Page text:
מִכְּלָל דְּרַבִּי יוֹסֵי סָבַר לָאו מִצְוָה. וְהָתַנְיָא: הֲרֵי שֶׁהָיָה שֵׁם כָּתוּב עַל בְּשָׂרוֹ — הֲרֵי זֶה לֹא יִרְחַץ וְלֹא יָסוּךְ וְלֹא יַעֲמוֹד בִּמְקוֹם הַטִּנּוֹפֶת. נִזְדַּמְּנָה לוֹ טְבִילַת מִצְוָה — כּוֹרֵךְ עָלָיו גֶּמִי וְיוֹרֵד וְטוֹבֵל. רַבִּי יוֹסֵי אוֹמֵר: יוֹרֵד וְטוֹבֵל כְּדַרְכּוֹ וּבִלְבַד שֶׁלֹּא יְשַׁפְשֵׁף. The Gemara asks: By inference, Rabbi Yosei holds that immersion at its proper time is not a mitzva. But wasn’t it taught in a baraita: If God’s name is written in ink on one’s flesh, he may not wash and he may not smear it with oil lest he erase the name, and he may not stand in a filthy place out of respect for the name. If his time came for an immersion that is a mitzva, he must try to ensure that the name not be erased. He therefore wraps a reed around it and descends and immerses. Rabbi Yosei says: He descends and immerses in his usual manner and need not worry about erasing the name, provided he does not rub the place where the name is written.
וְקַיְימָא לַן דְּבִטְבִילָה בִּזְמַנָּהּ, מִצְוָה פְּלִיגִי. And we maintain that they disagree as to whether or not immersion at its proper time is a mitzva. According to the Rabbis, immersion at its proper time is not a mitzva. Therefore, if the individual has no reed, he should wait even until the following day rather than immerse without it. However, Rabbi Yosei maintains that immersion at its proper time is a mitzva. Therefore, it must be done at its proper time, even if that requires immersion without covering God’s name.
הָהִיא רַבִּי יוֹסֵי בַּר יְהוּדָה הִיא. דְּתַנְיָא, רַבִּי יוֹסֵי בַּר יְהוּדָה אוֹמֵר: דַּיָּהּ לִטְבִילָה שֶׁתְּהֵא בָּאַחֲרוֹנָה. The Gemara answers: This Rabbi Yosei mentioned in the baraita is actually Rabbi Yosei bar Yehuda, and this resolves the contradiction, as it was taught in a baraita that Rabbi Yosei bar Yehuda says: It is sufficient for the immersion to be at the end. According to one opinion, if a menstruating woman is uncertain on which day to immerse, she immerses multiple times to ensure that the required immersion is at its proper time. However, according to Rabbi Yosei bar Yehuda, it is sufficient for her to immerse once at a point when she is certainly pure. Consequently, according to his opinion, there is no mitzva to immerse at the proper time.
תָּנוּ רַבָּנַן: הָרוֹאֶה קֶרִי בְּיוֹם הַכִּפּוּרִים — יוֹרֵד וְטוֹבֵל, וְלָעֶרֶב יְשַׁפְשֵׁף. לְעֶרֶב? מַאי דַּהֲוָה הֲוָה? אֶלָּא אֵימָא: מִבָּעֶרֶב יְשַׁפְשֵׁף. (קָא סָבַר מִצְוָה לְשַׁפְשֵׁף.) The Sages taught: One who sees an emission of semen on Yom Kippur descends and immerses. And in the evening, he should rub his skin to remove anything that might obstruct the immersion. The Gemara is surprised at this: Why should he do that in the evening? What was, was. Since he has already immersed, how will removing interpositions afterward benefit the immersion? Rather, say that he should rub his skin from the evening before Yom Kippur to remove any obstructions, in case it becomes necessary to immerse on Yom Kippur. The Gemara comments: This Master holds that it is a mitzva to rub.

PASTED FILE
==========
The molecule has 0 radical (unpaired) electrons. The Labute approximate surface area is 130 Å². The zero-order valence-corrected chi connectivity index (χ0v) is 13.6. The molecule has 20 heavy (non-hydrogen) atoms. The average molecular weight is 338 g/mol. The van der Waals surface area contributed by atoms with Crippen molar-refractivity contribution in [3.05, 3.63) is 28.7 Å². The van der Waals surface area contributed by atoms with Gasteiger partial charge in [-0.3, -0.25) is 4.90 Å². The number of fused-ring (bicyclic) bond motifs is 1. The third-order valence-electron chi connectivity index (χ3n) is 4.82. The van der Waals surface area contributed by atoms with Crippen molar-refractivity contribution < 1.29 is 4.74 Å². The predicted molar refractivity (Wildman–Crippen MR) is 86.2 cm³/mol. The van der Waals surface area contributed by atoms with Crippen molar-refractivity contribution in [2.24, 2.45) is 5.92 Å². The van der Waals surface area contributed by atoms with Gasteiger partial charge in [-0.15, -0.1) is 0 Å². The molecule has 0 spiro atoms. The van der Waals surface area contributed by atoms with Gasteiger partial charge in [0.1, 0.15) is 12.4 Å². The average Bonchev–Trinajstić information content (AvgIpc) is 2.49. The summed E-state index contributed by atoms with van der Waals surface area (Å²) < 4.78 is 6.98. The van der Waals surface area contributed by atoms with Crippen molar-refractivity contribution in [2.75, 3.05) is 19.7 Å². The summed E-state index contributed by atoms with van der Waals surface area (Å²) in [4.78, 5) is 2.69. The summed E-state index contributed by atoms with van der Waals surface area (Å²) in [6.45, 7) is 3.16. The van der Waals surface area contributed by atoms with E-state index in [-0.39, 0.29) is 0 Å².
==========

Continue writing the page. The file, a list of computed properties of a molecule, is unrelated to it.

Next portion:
תָּנֵי תַּנָּא קַמֵּיהּ דְּרַב נַחְמָן: הָרוֹאֶה קֶרִי בְּיוֹם הַכִּפּוּרִים — עֲוֹנוֹתָיו מְחוּלִין לוֹ. וְהָתַנְיָא: עֲוֹנוֹתָיו סְדוּרִין! מַאי סְדוּרִין — סְדוּרִין לִימָּחֵל. § Apropos the halakhot of immersion for one who has had a seminal emission on Yom Kippur, the Gemara relates: A tanna taught a baraita before Rav Naḥman: With regard to one who sees an emission of semen on Yom Kippur, his sins are forgiven. The Gemara asks: But wasn’t it taught in a baraita: His sins are arranged before him? The Gemara answers: What is the meaning of arranged? They are arranged to be forgiven.
תָּנָא דְּבֵי רַבִּי יִשְׁמָעֵאל: הָרוֹאֶה קֶרִי בְּיוֹם הַכִּפּוּרִים — יִדְאַג כׇּל הַשָּׁנָה כּוּלָּהּ, וְאִם עָלְתָה לוֹ שָׁנָה — מוּבְטָח לוֹ שֶׁהוּא בֶּן הָעוֹלָם הַבָּא. אָמַר רַב נַחְמָן בַּר יִצְחָק: תֵּדַע, שֶׁכׇּל הָעוֹלָם כּוּלּוֹ רָעֵב וְהוּא שָׂבֵעַ. כִּי אֲתָא רַב דִּימִי אָמַר: מַפֵּישׁ חַיֵּי סָגֵי וּמַסְגֵּי. The school of Rabbi Yishmael taught: One who sees an emission of semen on Yom Kippur should worry the whole year that perhaps he was given a sign that he and his fast were rejected. But if he survives the year, he can be assured that his good deeds protected him and ensured for him a share in the World-to-Come. Rav Naḥman bar Yitzḥak said: Know that it is so, as the whole world is hungry due to refraining from conjugal relations, and he is satiated since he emitted semen and his lust was subdued. Since the issue was involuntary and not intentional, it is a sign that he has merited divine compassion. When Rav Dimi came from Eretz Yisrael to Babylonia he said: Seeing semen on Yom Kippur is a sign that one will live a long life, grow, and raise others. An allusion to that is the verse: “That he might see his seed and prolong his days” (Isaiah 53:10).
הֲדַרַן עֲלָךְ יוֹם הַכִּפּוּרִים וּסְלִיקָא לַהּ מַסֶּכֶת יוֹמָא